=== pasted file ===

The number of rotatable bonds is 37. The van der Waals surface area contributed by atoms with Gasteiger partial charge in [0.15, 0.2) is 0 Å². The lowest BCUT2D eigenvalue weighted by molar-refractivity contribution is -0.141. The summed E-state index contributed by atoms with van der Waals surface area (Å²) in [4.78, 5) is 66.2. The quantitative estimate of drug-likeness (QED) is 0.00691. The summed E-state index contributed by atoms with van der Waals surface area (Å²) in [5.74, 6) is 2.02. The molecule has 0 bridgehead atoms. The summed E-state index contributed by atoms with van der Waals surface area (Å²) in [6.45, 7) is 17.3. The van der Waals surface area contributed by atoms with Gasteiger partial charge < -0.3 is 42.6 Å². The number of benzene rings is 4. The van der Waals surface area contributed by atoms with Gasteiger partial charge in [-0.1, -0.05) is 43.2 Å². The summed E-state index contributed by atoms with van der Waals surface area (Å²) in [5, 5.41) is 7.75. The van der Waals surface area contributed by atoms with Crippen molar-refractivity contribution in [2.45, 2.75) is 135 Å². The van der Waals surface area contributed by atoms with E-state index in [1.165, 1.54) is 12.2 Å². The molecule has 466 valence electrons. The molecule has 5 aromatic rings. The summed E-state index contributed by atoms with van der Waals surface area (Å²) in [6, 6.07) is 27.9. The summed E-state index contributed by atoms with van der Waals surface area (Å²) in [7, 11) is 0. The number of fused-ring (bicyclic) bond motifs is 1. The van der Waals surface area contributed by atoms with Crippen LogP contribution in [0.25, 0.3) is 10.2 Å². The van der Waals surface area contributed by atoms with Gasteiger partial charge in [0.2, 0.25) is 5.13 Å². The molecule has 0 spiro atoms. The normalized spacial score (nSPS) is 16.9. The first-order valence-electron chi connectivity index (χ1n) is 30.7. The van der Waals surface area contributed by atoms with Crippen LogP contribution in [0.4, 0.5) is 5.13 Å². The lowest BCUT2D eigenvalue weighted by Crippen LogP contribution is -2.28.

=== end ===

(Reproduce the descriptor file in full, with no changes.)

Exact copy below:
The number of rotatable bonds is 37. The van der Waals surface area contributed by atoms with Gasteiger partial charge in [0.15, 0.2) is 0 Å². The lowest BCUT2D eigenvalue weighted by molar-refractivity contribution is -0.141. The summed E-state index contributed by atoms with van der Waals surface area (Å²) in [4.78, 5) is 66.2. The quantitative estimate of drug-likeness (QED) is 0.00691. The summed E-state index contributed by atoms with van der Waals surface area (Å²) in [5.74, 6) is 2.02. The molecule has 0 bridgehead atoms. The summed E-state index contributed by atoms with van der Waals surface area (Å²) in [6.45, 7) is 17.3. The van der Waals surface area contributed by atoms with Gasteiger partial charge < -0.3 is 42.6 Å². The number of benzene rings is 4. The van der Waals surface area contributed by atoms with Gasteiger partial charge in [-0.1, -0.05) is 43.2 Å². The summed E-state index contributed by atoms with van der Waals surface area (Å²) in [5, 5.41) is 7.75. The van der Waals surface area contributed by atoms with Crippen molar-refractivity contribution in [2.45, 2.75) is 135 Å². The van der Waals surface area contributed by atoms with E-state index in [1.165, 1.54) is 12.2 Å². The molecule has 466 valence electrons. The molecule has 5 aromatic rings. The summed E-state index contributed by atoms with van der Waals surface area (Å²) in [6, 6.07) is 27.9. The summed E-state index contributed by atoms with van der Waals surface area (Å²) in [7, 11) is 0. The number of fused-ring (bicyclic) bond motifs is 1. The van der Waals surface area contributed by atoms with Crippen LogP contribution in [0.25, 0.3) is 10.2 Å². The van der Waals surface area contributed by atoms with Gasteiger partial charge in [0.2, 0.25) is 5.13 Å². The molecule has 0 spiro atoms. The normalized spacial score (nSPS) is 16.9. The first-order valence-electron chi connectivity index (χ1n) is 30.7. The van der Waals surface area contributed by atoms with Crippen LogP contribution in [0.4, 0.5) is 5.13 Å². The lowest BCUT2D eigenvalue weighted by Crippen LogP contribution is -2.28.